Radioactive materials when administered internally to the body provide images of the function of body organs and tissues. And x-ray, when applied externally, can provide images for the identification of abnormal changes in body organs and tissues.
Radiation is also a major tool in the treatment of certain kinds of cancer. Irradiating tissue affected by a tumour has proved to be effective in inhibiting the tumour's growth or in destroying it.
(iii) Industrial Applications
Because of its penetrating characteristics, gamma radiation is used in the imaging of defects in welds and metal castings.
Radiation is widely used to provide automatic quality adjustments in production lines, such as the gauging of level in beverage cans or density of tobacco in cigarettes. It is also used to measure the thickness of electroplating and to eliminate static charges in industries, for example, in the manufacture of electronic components.
(iv) Applications in Consumer Products
Radioactive materials are used in some consumer products where the benefits and safety significantly outweigh the radiation risks. These products include smoke detectors, luminous signs and lightning conductors.
(v) Archaeological Application
The presence of natural radioactivity on Earth can be used in the assessment of the age of objects. Popular techniques include 14carbon dating and thermoluminescence dating.
Lives on Earth have always been exposed to a certain level of natural radiation. Although radiation may cause damages to body cells and tissues, health effects are insignificant unless the dose of radiation is large. The effect depends on the intensity of the radiation, the length of the exposure, and the type of body cell exposed.
Sudden large doses of magnitude above 1 000 mSv to the whole body can cause acute radiation injuries, with short-term symptoms like nausea, vomiting, extreme tiredness and hair loss. Above whole body radiation dose of 10 000 mSv, death is most likely even with medical treatment.
Besides, exposure to radiation can increase the risks of cancers to the exposed individuals and genetic defects to their offspring.
Radiation dose received by the general public in daily life are very low. Even for workers who are exposed to radiation in their work, the expected radiation induced mortality rate is small when compared with some common causes of death as shown in the table below :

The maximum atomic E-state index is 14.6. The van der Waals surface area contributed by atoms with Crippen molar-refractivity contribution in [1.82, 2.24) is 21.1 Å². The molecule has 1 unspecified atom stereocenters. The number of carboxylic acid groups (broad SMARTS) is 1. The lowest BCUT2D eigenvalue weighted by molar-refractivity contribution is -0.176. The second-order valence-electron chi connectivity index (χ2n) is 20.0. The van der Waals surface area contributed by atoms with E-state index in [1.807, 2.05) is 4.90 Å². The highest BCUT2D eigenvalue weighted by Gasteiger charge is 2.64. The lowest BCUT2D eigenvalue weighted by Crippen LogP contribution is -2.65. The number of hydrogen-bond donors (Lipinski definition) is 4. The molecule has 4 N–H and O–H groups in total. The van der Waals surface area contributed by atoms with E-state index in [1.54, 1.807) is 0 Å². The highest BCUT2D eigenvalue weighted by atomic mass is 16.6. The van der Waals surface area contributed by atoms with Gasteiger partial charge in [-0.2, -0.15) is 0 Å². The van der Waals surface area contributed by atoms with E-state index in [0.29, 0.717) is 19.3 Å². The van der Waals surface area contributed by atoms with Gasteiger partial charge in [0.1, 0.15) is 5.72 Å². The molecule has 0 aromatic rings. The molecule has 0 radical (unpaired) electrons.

1. From Living with Radiation, UK, National Radiological Protection Board, 1998
2. Based on Annual Report, Department of Health, 1997/98
3. Based on Annual Report, Labour Department, 1997
4. Based on a risk factor of 4 x 10-5 per mSv adopted by ICRP, publication 60, 1990
5. Occupational monitoring data, Department of Health, 1998
From 1987 to 1991, the Hong Kong Observatory conducted a comprehensive radiation monitoring programme to establish the baseline radiation levels in various environmental media in Hong Kong. These levels are compared with those obtained after the Guangdong Daya Bay Nuclear Power Station was put in commercial operation in 1994. In the programme, samples of air, water, foodstuff, soil and the like are collected and analyzed for their radioactivity content. Environmental gamma radiation levels were also measured. The measurement results show that there is no observable increase in the radiation level in the environment of Hong Kong. Details of measurements are published in the monthly and annual reports of the Hong Kong Observatory.
The import, export, possession and use of radioactive substance and irradiating apparatus in Hong Kong is governed by the Radiation Ordinance (Cap 303), Laws of Hong Kong, which provides for the establishment of the Radiation Board.
A licence from the Board is required for any person to carry out any activity involving radioactive substance or irradiating apparatus. The Radiation Health Division of the Department of Health serves as the licensing office of the Radiation Board. The division also serves as Government's adviser on radiation health matters, provides occupational and environmental radiation monitoring services, and maintains the radiation metrology standards of Hong Kong.
You are welcome to contact the Radiation Health Division of the Department of Health at Tel. no. 2886 1551, Fax no. 2834 1224, or visit the websites of the Department of Health, https://www.rhd.gov.hk and the Hong Kong Observatory , http://www.info.gov.hk/hko for more information.